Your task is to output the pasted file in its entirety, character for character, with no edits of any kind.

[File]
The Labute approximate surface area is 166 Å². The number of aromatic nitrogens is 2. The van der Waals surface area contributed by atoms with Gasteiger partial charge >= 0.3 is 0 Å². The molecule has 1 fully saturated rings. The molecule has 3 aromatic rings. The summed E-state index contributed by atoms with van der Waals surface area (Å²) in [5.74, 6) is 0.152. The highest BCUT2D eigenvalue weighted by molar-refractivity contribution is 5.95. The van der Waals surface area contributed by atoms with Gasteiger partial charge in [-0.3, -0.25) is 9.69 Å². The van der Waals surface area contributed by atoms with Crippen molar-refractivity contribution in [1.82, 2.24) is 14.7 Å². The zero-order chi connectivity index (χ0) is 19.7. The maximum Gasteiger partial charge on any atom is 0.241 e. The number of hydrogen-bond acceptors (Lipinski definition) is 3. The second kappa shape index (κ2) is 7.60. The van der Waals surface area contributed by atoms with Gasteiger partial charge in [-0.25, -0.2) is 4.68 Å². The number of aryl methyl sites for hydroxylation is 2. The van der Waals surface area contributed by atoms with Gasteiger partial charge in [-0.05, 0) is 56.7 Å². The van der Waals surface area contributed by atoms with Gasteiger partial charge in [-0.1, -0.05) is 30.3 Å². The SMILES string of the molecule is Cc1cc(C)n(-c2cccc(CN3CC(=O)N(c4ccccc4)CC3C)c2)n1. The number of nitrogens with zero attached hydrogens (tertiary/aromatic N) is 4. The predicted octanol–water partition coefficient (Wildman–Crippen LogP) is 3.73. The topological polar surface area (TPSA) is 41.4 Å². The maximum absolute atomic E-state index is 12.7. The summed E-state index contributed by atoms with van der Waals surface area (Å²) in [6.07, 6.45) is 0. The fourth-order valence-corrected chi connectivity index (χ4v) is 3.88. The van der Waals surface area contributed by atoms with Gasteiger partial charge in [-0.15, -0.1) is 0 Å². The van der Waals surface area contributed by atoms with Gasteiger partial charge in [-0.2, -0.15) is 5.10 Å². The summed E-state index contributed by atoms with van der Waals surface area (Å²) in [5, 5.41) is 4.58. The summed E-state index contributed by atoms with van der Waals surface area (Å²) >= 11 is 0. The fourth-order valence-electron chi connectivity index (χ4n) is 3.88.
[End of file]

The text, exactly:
The Labute approximate surface area is 166 Å². The number of aromatic nitrogens is 2. The van der Waals surface area contributed by atoms with Gasteiger partial charge >= 0.3 is 0 Å². The molecule has 1 fully saturated rings. The molecule has 3 aromatic rings. The summed E-state index contributed by atoms with van der Waals surface area (Å²) in [5.74, 6) is 0.152. The highest BCUT2D eigenvalue weighted by molar-refractivity contribution is 5.95. The van der Waals surface area contributed by atoms with Gasteiger partial charge in [-0.3, -0.25) is 9.69 Å². The van der Waals surface area contributed by atoms with Crippen molar-refractivity contribution in [1.82, 2.24) is 14.7 Å². The zero-order chi connectivity index (χ0) is 19.7. The maximum Gasteiger partial charge on any atom is 0.241 e. The number of hydrogen-bond acceptors (Lipinski definition) is 3. The second kappa shape index (κ2) is 7.60. The van der Waals surface area contributed by atoms with Gasteiger partial charge in [-0.25, -0.2) is 4.68 Å². The number of aryl methyl sites for hydroxylation is 2. The van der Waals surface area contributed by atoms with Gasteiger partial charge in [-0.05, 0) is 56.7 Å². The van der Waals surface area contributed by atoms with Gasteiger partial charge in [-0.1, -0.05) is 30.3 Å². The SMILES string of the molecule is Cc1cc(C)n(-c2cccc(CN3CC(=O)N(c4ccccc4)CC3C)c2)n1. The number of nitrogens with zero attached hydrogens (tertiary/aromatic N) is 4. The predicted octanol–water partition coefficient (Wildman–Crippen LogP) is 3.73. The topological polar surface area (TPSA) is 41.4 Å². The maximum absolute atomic E-state index is 12.7. The summed E-state index contributed by atoms with van der Waals surface area (Å²) in [6.07, 6.45) is 0. The fourth-order valence-corrected chi connectivity index (χ4v) is 3.88. The van der Waals surface area contributed by atoms with Gasteiger partial charge in [-0.15, -0.1) is 0 Å². The van der Waals surface area contributed by atoms with Gasteiger partial charge in [-0.2, -0.15) is 5.10 Å². The summed E-state index contributed by atoms with van der Waals surface area (Å²) in [5, 5.41) is 4.58. The summed E-state index contributed by atoms with van der Waals surface area (Å²) >= 11 is 0. The fourth-order valence-electron chi connectivity index (χ4n) is 3.88.